So I have done a couple of personal experiments with water on my hands. One day I was taking bread (rolls to be exact) out of the oven with my bare hands and burned my hands when my hands were dry. Then a couple days later my hands were wet and took them out and did not feel pain and did not feel like I had to let go of the rolls for about 3 to 4 seconds.

Another "Experiment" that I had was I had was I wet my hand with saliva and put it above the flame of a candle and I lasted about 3.6 seconds and my friend lasted less than a second. My question is why can I touch things longer when my hand are wet?

  • $\begingroup$ Because water has a large heat capacity. $\endgroup$ – valerio Feb 15 '18 at 13:08

There are three things that can come int play when water is involved. Which one is the main contributing depends on temperature and contact pressure.

  1. The water film needs to heat up, look up heat capacity of water, first. I.e. the heat must travel through the film first.
  2. The water evaporates slowly, therefore cooling the finger/hand
  3. If a complete vapor layer is created the reduced heat conductivity of gas protects the hand. Look here

The Leidenfrost effect may be at work:

The Leidenfrost effect is a physical phenomenon in which a liquid, in near contact with a mass significantly hotter than the liquid's boiling point, produces an insulating vapor layer keeping that liquid from boiling rapidly. Due to this 'repulsive force', a droplet hovers over the surface rather than making physical contact with it. This is most commonly seen when cooking: one sprinkles drops of water in a pan to gauge its temperature: if the pan's temperature is at or above the Leidenfrost point, the water skitters across the pan and takes longer to evaporate than in a pan below the temperature of the Leidenfrost point (but still above boiling temperature).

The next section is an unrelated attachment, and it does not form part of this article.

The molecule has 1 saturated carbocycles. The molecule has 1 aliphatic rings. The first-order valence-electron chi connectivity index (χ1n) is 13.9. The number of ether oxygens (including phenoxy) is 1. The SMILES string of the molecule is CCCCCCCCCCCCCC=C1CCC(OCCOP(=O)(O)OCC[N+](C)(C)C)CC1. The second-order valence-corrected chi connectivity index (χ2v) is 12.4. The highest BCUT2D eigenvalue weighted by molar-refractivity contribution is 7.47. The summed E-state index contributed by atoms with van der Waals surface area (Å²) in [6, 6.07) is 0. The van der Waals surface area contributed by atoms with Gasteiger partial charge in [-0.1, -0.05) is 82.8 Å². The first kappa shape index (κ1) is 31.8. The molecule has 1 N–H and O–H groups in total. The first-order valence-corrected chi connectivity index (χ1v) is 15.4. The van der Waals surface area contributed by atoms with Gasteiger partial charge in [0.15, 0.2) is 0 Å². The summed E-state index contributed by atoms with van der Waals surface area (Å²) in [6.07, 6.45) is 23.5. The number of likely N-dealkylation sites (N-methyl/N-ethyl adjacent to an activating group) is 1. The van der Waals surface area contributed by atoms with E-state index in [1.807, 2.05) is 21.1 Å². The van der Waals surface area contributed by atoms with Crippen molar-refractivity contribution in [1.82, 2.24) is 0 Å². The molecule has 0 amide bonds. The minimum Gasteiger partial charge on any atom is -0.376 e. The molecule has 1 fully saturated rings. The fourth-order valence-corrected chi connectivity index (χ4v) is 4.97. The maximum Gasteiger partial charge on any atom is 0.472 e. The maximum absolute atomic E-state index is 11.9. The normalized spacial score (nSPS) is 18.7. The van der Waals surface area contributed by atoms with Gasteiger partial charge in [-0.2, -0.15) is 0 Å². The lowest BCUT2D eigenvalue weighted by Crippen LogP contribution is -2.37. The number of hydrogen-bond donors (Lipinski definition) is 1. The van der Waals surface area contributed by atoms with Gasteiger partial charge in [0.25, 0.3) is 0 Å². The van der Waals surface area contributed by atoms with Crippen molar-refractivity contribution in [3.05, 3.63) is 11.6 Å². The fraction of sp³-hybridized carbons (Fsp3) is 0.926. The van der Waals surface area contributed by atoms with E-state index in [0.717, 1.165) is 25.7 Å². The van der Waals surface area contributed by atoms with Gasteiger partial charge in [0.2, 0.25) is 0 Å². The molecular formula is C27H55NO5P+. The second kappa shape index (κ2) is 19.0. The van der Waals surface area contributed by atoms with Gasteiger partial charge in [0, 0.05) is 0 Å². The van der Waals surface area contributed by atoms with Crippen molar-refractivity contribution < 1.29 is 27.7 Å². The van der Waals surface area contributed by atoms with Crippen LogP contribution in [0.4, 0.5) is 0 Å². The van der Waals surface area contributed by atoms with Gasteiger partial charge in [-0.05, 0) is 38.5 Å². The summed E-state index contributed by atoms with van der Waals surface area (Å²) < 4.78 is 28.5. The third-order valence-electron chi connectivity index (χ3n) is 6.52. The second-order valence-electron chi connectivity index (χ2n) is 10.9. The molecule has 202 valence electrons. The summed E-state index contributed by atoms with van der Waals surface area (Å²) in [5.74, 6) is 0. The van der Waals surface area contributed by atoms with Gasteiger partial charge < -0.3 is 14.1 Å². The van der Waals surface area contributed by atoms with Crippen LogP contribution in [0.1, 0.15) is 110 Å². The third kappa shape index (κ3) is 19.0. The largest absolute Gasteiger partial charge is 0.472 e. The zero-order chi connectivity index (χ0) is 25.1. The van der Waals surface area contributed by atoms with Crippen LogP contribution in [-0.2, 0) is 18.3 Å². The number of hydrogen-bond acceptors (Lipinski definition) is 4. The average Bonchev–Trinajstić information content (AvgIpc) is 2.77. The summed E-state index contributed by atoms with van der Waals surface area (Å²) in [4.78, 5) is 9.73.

It will depend on on how wet the hand is, how absorbent the cookies and such.


Like all experiments, yours needs to have interfering variables accounted for and under control. For example, how did you wet your hands, and what was the temperature of the water? If you ran water from a faucet over your hands, the main factor would be that you cooled the skin of your fingers. Your fingers would take thermal energy from the surface of the rolls without reaching an uncomfortable temperature for your fingers. The roll material would be a poor conductor of heat (but that's another variable), so the thermal energy deeper in the roll wouldn't get to your skin very quickly.

The wet finger above the flame would be different. If you licked your finger, you didn't cool it down. The temperature at the level where you held your finger is an important variable we don't know. I would guess that the temperature was much greater than the temperature of the rolls. The protection of your finger most likely came from vaporizing the water. Vaporizing an amount of water takes much more thermal energy than just heating it up.


Your Answer

By clicking “Post Your Answer”, you agree to our terms of service, privacy policy and cookie policy

Not the answer you're looking for? Browse other questions tagged or ask your own question.